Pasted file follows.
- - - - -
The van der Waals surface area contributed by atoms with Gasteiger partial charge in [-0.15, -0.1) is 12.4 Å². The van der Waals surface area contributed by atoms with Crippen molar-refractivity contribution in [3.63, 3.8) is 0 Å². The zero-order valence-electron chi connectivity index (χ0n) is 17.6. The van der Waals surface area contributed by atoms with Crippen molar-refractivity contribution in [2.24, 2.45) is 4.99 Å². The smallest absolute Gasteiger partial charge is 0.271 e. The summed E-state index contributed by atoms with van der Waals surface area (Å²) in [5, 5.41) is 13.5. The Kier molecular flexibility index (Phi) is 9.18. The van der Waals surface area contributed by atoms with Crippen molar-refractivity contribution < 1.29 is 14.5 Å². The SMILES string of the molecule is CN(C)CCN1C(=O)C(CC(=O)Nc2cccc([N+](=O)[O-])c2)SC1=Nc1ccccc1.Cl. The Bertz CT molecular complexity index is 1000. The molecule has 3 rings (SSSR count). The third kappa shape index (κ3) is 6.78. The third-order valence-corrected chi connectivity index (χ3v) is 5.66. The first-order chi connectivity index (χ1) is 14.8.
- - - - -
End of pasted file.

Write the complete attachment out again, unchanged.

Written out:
The van der Waals surface area contributed by atoms with Gasteiger partial charge in [-0.15, -0.1) is 12.4 Å². The van der Waals surface area contributed by atoms with Crippen molar-refractivity contribution in [3.63, 3.8) is 0 Å². The zero-order valence-electron chi connectivity index (χ0n) is 17.6. The van der Waals surface area contributed by atoms with Crippen molar-refractivity contribution in [2.24, 2.45) is 4.99 Å². The smallest absolute Gasteiger partial charge is 0.271 e. The summed E-state index contributed by atoms with van der Waals surface area (Å²) in [5, 5.41) is 13.5. The Kier molecular flexibility index (Phi) is 9.18. The van der Waals surface area contributed by atoms with Crippen molar-refractivity contribution < 1.29 is 14.5 Å². The SMILES string of the molecule is CN(C)CCN1C(=O)C(CC(=O)Nc2cccc([N+](=O)[O-])c2)SC1=Nc1ccccc1.Cl. The Bertz CT molecular complexity index is 1000. The molecule has 3 rings (SSSR count). The third kappa shape index (κ3) is 6.78. The third-order valence-corrected chi connectivity index (χ3v) is 5.66. The first-order chi connectivity index (χ1) is 14.8.